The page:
Manufacturer's Suggested Retail Price (MSRP), also known as "sticker" price, is a recommended selling price that automakers give a new car that is above the invoice price paid by the dealer. It is a price that does not include any options that can be added to a particular car style. When shown as a range, the prices are starting MSRPs, without options, for multiple styles for that model.
This price range reflects the Kelley Blue Book Suggested Retail value for all trim levels, but not necessarily all available options.
The Kelley Blue Book Suggested Retail value represents the amount an auto dealer might ask for a specific vehicle; the actual sale price will vary. A vehicle's popularity, condition, warranty, color and local market conditions are factors involved in determining a final price. The retail value is not a trade-in or private party value.
The Suggested Retail value assumes that the vehicle has been fully reconditioned and has a clean title history. The Suggested Retail value also allows for advertising, sales commissions, insurance and other costs of doing business as a dealer. Most vehicles offered at this price have passed an inspection, and some may carry a warranty. Vehicle mileage is assumed to be normal or below normal.
Best Bets get above-average mpg, class-average or better reliability, class-average or better crash-test ratings, and our recommendation.
By Jim Flammang
March 3, 2004
Vehicle Overview An extended-wheelbase Special Value model joined the lineup of Pontiac’s Montana minivan in 2003. For 2004, Versatrak all-wheel drive is available on all models. XM Satellite Radio and a CD/MP3 radio are newly optional. Antilock brakes and side-impact airbags are now optional on value-priced models (option group 1SA) but are standard on other trims.
The Montana has a sportier appearance than the Chevrolet Venture and Oldsmobile Silhouette, though all three General Motors minivans are built from the same design. Brand-new GM minivans are coming as 2005 models.
Pontiac’s minivan used to be front-wheel drive only, but all-wheel drive first became available in 2002. The Montana may be equipped with a DVD-based entertainment system. Buyers can dress up the extended-wheelbase minivan with a ChromeSport Package that includes a rear spoiler, 16-inch chrome wheels and a sport suspension.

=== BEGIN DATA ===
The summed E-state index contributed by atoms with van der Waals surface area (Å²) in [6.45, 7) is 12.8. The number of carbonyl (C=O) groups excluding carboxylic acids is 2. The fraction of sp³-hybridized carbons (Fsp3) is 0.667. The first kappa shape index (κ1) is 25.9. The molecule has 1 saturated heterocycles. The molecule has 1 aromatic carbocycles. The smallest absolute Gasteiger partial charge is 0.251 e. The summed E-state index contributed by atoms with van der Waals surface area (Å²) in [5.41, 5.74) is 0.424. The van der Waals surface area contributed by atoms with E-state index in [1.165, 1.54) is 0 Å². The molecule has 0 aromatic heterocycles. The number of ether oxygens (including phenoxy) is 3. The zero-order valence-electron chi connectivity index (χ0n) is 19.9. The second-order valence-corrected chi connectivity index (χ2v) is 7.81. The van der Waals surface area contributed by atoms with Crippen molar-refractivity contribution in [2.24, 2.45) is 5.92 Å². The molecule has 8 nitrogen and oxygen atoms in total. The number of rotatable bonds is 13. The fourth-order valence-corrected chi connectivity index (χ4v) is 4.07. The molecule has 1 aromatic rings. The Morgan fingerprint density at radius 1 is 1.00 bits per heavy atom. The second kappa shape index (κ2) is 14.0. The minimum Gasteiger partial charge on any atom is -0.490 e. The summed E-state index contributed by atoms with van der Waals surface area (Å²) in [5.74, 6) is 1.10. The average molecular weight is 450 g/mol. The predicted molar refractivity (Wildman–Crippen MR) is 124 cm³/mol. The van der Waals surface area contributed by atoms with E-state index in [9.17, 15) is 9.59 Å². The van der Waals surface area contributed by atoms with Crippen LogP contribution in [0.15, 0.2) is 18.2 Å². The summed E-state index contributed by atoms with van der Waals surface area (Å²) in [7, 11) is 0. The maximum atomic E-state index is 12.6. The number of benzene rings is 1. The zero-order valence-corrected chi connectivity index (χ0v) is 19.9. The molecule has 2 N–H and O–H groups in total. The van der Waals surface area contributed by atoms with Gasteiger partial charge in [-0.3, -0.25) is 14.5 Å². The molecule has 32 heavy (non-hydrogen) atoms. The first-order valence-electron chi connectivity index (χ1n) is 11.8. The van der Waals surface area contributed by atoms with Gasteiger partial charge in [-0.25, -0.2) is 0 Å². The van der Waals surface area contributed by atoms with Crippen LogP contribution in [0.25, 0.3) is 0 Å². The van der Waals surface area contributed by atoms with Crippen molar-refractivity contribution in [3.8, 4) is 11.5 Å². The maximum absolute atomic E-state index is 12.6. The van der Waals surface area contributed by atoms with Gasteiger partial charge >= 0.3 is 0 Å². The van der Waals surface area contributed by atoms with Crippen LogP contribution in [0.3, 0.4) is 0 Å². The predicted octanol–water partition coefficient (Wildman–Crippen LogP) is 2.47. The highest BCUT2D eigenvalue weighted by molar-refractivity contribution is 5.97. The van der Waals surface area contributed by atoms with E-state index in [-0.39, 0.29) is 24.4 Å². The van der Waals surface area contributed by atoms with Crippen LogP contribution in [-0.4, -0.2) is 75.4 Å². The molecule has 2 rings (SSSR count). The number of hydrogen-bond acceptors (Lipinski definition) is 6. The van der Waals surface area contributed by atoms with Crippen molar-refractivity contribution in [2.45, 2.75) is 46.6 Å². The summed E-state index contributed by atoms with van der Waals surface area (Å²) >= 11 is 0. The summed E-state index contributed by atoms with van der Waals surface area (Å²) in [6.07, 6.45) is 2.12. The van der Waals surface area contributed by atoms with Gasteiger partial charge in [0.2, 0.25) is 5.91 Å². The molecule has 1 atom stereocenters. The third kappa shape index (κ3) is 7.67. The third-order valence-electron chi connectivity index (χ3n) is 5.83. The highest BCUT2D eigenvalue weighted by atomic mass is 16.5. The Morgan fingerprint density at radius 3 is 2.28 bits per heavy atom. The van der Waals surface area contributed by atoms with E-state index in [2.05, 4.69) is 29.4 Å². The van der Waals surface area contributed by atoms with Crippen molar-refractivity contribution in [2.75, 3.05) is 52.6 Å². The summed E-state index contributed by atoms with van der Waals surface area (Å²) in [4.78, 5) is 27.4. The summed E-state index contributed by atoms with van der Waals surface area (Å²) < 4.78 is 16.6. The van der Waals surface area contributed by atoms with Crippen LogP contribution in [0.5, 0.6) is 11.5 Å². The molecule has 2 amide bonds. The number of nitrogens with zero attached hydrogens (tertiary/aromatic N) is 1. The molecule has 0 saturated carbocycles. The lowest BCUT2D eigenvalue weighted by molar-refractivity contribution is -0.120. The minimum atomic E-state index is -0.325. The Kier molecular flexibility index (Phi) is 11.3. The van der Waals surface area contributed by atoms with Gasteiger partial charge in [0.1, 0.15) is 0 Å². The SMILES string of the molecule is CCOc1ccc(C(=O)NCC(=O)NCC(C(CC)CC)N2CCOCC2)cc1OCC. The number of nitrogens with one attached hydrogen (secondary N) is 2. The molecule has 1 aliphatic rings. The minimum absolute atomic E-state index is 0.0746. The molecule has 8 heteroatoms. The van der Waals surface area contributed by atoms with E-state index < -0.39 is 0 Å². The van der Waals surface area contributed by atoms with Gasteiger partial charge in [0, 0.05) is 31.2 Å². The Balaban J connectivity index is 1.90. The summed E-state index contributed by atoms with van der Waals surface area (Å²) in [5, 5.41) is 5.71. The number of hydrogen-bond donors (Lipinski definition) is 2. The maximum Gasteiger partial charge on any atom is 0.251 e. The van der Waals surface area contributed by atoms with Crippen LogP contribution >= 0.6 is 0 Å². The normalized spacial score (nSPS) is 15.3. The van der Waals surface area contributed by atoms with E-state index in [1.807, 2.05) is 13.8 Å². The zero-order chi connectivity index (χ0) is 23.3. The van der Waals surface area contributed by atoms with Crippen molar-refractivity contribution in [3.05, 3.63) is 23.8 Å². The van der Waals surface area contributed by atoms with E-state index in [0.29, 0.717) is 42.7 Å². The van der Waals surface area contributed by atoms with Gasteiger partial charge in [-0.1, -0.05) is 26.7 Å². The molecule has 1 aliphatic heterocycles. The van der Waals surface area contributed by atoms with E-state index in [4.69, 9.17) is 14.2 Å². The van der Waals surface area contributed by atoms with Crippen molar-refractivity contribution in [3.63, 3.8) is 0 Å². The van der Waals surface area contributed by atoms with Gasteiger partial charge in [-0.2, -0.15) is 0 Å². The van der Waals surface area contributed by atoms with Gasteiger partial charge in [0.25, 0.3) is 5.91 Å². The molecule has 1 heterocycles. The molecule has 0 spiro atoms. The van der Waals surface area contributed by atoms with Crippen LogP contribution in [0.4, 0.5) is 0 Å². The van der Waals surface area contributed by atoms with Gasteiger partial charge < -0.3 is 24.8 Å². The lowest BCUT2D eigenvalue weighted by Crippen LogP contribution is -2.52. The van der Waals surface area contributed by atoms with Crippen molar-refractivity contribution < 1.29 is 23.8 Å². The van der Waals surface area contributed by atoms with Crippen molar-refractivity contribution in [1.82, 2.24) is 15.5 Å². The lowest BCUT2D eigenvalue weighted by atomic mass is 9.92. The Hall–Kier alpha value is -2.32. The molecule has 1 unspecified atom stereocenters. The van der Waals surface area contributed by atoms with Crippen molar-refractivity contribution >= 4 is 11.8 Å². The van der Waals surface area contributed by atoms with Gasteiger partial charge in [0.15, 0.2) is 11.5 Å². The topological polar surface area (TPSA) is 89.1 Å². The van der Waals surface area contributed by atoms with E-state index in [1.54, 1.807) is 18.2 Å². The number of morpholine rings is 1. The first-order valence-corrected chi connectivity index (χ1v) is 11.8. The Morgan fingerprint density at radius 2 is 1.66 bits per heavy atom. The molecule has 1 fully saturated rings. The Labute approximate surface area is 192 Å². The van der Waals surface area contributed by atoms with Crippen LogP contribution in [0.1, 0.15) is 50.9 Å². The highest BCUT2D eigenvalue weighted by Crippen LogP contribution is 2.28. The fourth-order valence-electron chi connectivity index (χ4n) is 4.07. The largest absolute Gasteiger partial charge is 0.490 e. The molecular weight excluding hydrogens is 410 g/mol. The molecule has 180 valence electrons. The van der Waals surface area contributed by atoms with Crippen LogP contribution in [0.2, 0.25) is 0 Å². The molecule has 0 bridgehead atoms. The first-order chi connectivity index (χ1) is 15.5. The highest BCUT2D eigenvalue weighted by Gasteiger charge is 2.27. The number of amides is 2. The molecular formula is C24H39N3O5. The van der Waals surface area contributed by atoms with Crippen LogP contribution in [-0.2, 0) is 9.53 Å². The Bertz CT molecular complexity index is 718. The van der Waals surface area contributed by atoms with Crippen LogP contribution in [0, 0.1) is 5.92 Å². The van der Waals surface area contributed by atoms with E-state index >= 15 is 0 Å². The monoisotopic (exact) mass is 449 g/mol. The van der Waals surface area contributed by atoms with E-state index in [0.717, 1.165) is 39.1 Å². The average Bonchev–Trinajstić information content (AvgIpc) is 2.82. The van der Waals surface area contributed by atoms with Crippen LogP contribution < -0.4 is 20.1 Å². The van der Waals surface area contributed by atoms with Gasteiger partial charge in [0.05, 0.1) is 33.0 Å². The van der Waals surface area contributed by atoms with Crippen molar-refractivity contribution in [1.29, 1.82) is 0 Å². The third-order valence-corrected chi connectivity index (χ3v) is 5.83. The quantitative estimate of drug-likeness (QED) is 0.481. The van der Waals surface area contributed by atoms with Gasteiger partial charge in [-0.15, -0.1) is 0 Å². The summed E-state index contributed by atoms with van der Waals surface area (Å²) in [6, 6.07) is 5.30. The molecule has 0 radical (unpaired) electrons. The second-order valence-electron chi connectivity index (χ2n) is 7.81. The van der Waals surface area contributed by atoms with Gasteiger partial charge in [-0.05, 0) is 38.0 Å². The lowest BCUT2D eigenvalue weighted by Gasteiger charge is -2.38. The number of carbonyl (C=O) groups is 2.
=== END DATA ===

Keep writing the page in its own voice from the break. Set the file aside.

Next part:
Exterior Regular-length Montanas have a 112-inch wheelbase, measure 187.3 inches long overall and stand 67.4 inches tall. Extended-length models stretch to nearly 201 inches long overall and have a 121-inch wheelbase.
All Montanas have a luggage rack and dual sliding side doors. A power-operated passenger-side door is optional, while one for the driver’s side is available on extended models. An optional Sport Performance and Handling Package includes a sport-tuned suspension with a rear load-leveling feature.
Interior Standard Montanas can seat up to seven occupants, but they can be set up to hold as many as eight. Bucket seats are installed up front, and the second row can be fitted with three bucket seats or a pair of captain’s chairs. A folding three-passenger bench goes in the third row. Regular and extended value-priced versions feature a 60/40-split, folding second-row bench seat with an integrated child-safety seat. Extended models can have a stowable third-row seat with a floor-mounted convenience center. Cargo capacity is 141 cubic feet for the extended version.
Ultrasonic rear parking assist, which is optional on extended-length models, warns if you get too close to an obstacle while backing up. GM’s OnStar communication system is available, and the optional MontanaVision DVD-based entertainment system features a fold-down 7-inch screen.
Under the Hood Like its cousins from Chevrolet and Oldsmobile, the Montana uses a 185-horsepower, 3.4-liter V-6 engine and a four-speed-automatic transmission. Versatrak all-wheel drive is offered only on extended-length Montanas.
Safety Side-impact airbags for the front seats provide head and chest protection and come on models with the 1SE or 1SX option groups. Antilock brakes are standard on higher-end models. Traction control is available in the Sport Performance and Handling Package.
Driving Impressions Because their powertrains are identical, the Montana driving experience isn’t markedly different from that of the Venture or Silhouette. Even though the presence of Versatrak all-wheel drive isn’t evident in ordinary driving, it gives a feeling of added confidence. An all-wheel-drive Montana rides comfortably, handles capably and is at least on par with most rivals.
Performance is a strong point, as GM’s solid powertrain functions with impressive competence. Each GM minivan is energetic when starting from a standstill, and this one can pass and merge effectively. None of GM’s minivans stand ahead of the competition, but because differences tend to be slight, they’re worth a test drive.